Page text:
05/09/12 01:22PM Brad Keselowski, Kyle Busch, Talladega Superspeedway

Busch trying to understand how he came up short


Was sitting in perfect position to grab win but Keselowski pulled away in Turn 3

By Joe Menzer, NASCAR.COM
May 07, 2012 3:43 PM, EDT


TALLADEGA, Ala. -- Coming to the checkered flag Sunday in the Aaron's 499 at Talladega Superspeedway, Kyle Busch thought he had maneuvered his No. 18 Toyota into perfect position to win the race.

So did Busch's crew chief, Dave Rogers.

Busch was running second through the first two turns on the final lap, right on the bumper of the No. 2 Dodge being driven by Brad Keselowski. It looked as if Keselowski might be the proverbial sitting duck, er Dodge, with Busch setting him up for the classic slingshot move coming off one of the final two turns.

Kyle Busch (Autostock)

Unfortunately, I must have screwed something up, because we got to Turn 3 and came unhooked. We just gave the win away there. I'm not sure exactly what happened. We definitely need to go back and figure out what it was.

-- KYLE BUSCH

"I'd say there were 43 guys who would have loved to have been in second position coming to the checkered flag. I thought we had a really good shot," Rogers said.

But as the cars entered and tore through Turn 3, Keselowski was able to put a gap between the cars of the two drivers and took off in the clean air that loomed ahead in the path to the start/finish line and, ultimately, Victory Lane. Busch couldn't keep up and had to settle for second.

"I just needed to make the move, and I made it in [Turn] 3," Keselowski said. "That disconnected us. That was the key right there. Once we got that air bubble in between the two cars, it was going to take two or three laps for him to pop that. We only had to go half a lap, not even that."

Busch admitted he wasn't certain what happened on the final leg of the green-white-checkered finish. On the last restart, it initially looked as if the leader at the time, Matt Kenseth, was going to pull away to the win with a push from Greg Biffle, his Roush Fenway Racing teammate.

But the tandem of Keselowski and Busch eventually caught them and darted past.

"I don't know. We had a great car all day. Just a phenomenal job by this JGR bunch. They gave me a good piece and we were running up front there," Busch said.

"I didn't think we got connected soon enough and [Kenseth and Biffle] got away from us. Then we did get connected to [Turn] 2 and drove by them, and then it was just a race between him and I. And somehow getting into Turn 3, I just got disconnected from him. Once that happened, the race was over. It was all his."

There was much talk about some kind of secret or special move Keselowski put on Busch -- most of it by Keselowski himself. But video replays showed he simply pulled ahead of him and maintained the gap through the final two turns and down the frontstretch.

"I'm not sure he did anything," Busch said. "If he did, he's pretty smart. But I think our stuff just came unplugged."

Rogers explained that theory in greater detail. On a day when multiple teams battled soaring engine temperatures, the crew chief thought that's what soured Busch's final attempt at winning the race.

"I'm really proud of Kyle for keeping us in the hunt all race, and keeping the car clean. There's not a scratch on it," Rogers said. "Brad made a nice move there and our motor got hot. When you latch onto someone with this cooling package, you really heat these motors up. And when you heat 'em up, you lose power. So I think it was a combination of getting the motor too hot and Brad making just a phenomenal move through [Turns] 3 and 4 so that he was able to herd us off."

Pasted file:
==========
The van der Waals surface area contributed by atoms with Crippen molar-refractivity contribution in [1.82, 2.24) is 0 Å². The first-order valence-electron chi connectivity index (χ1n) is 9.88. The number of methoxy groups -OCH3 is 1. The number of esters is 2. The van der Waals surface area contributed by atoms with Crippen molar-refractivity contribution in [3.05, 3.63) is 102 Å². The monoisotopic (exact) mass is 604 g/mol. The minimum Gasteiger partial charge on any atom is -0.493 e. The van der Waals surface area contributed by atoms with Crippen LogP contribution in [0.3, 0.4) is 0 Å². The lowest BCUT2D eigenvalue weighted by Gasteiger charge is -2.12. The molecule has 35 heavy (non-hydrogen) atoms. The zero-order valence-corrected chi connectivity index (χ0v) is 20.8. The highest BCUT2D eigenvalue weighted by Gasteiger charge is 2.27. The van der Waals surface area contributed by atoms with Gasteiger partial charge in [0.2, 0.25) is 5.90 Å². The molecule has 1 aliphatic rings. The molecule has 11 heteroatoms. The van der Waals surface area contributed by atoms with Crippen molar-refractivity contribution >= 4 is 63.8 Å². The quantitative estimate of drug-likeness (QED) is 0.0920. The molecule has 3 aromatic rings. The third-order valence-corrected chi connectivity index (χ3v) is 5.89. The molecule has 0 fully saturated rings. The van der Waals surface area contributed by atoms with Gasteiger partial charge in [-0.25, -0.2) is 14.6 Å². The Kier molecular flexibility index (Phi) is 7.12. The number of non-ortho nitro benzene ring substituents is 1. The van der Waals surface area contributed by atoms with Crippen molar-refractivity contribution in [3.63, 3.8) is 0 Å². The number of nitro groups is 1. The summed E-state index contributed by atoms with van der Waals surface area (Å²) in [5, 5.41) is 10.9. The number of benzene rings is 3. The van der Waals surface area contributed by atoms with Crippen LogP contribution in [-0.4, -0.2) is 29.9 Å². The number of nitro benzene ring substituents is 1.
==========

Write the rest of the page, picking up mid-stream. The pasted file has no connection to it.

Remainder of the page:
Busch admitted he wondered if he had made a costly driving mistake somehow.

"Unfortunately, I must have screwed something up, because we got to Turn 3 and came unhooked," Busch said. "We just gave the win away there. I'm not sure exactly what happened. We definitely need to go back and figure out what it was.

"I got unhooked. I hated that happened. I thought we had a shot to win that thing. All day the car was up front. I can't say enough about these guys [on the No. 18 team] and Joe Gibbs Racing. Everything they did with this M&M's Camry, it was fun to drive."

It produced Busch's second second-place finish of the season and came on the heels of his first win of the season a week earlier at Richmond. That lifted him two spots in the point standings to ninth.

Rogers said he was looking on that bright side of the bigger picture. Plus he praised his driver for having the intelligence and patience to coax the most out of the car, making sure it was in good enough condition and in position to at least contend for the win at the end.

"I'm really proud of the entire team. They all did a good job." Rogers said. "Actually, I expected [engine] temperatures to be even worse than they were. But Kyle did a really did a phenomenal job and we kept our motor fairly cool.

"I don't think we were as racy as our fans are used to seeing Kyle race, but that's just what you have to do. With the hole in the nose as small as it is, you can't get out there and be aggressive. You saw several times guys would get up there and get aggressive and then have to fall to the back [to cool their engines]. Kyle did a really good job of keeping us mid-pack or so and moving slowly forward, keeping our temps down and saving our motor for the very end."

It just didn't have enough left in it to win the race.

"Cooling issues, we all knew it was going to be the name of the game," Busch said. "You work as hard as you can as a driver to make it cooler because there's nothing else that's going to make the thing cooler for you."

Talladega Video: Final Laps | Post-Race Reactions | Press Pass

Related:
Keselowski has the right move at the right time

The End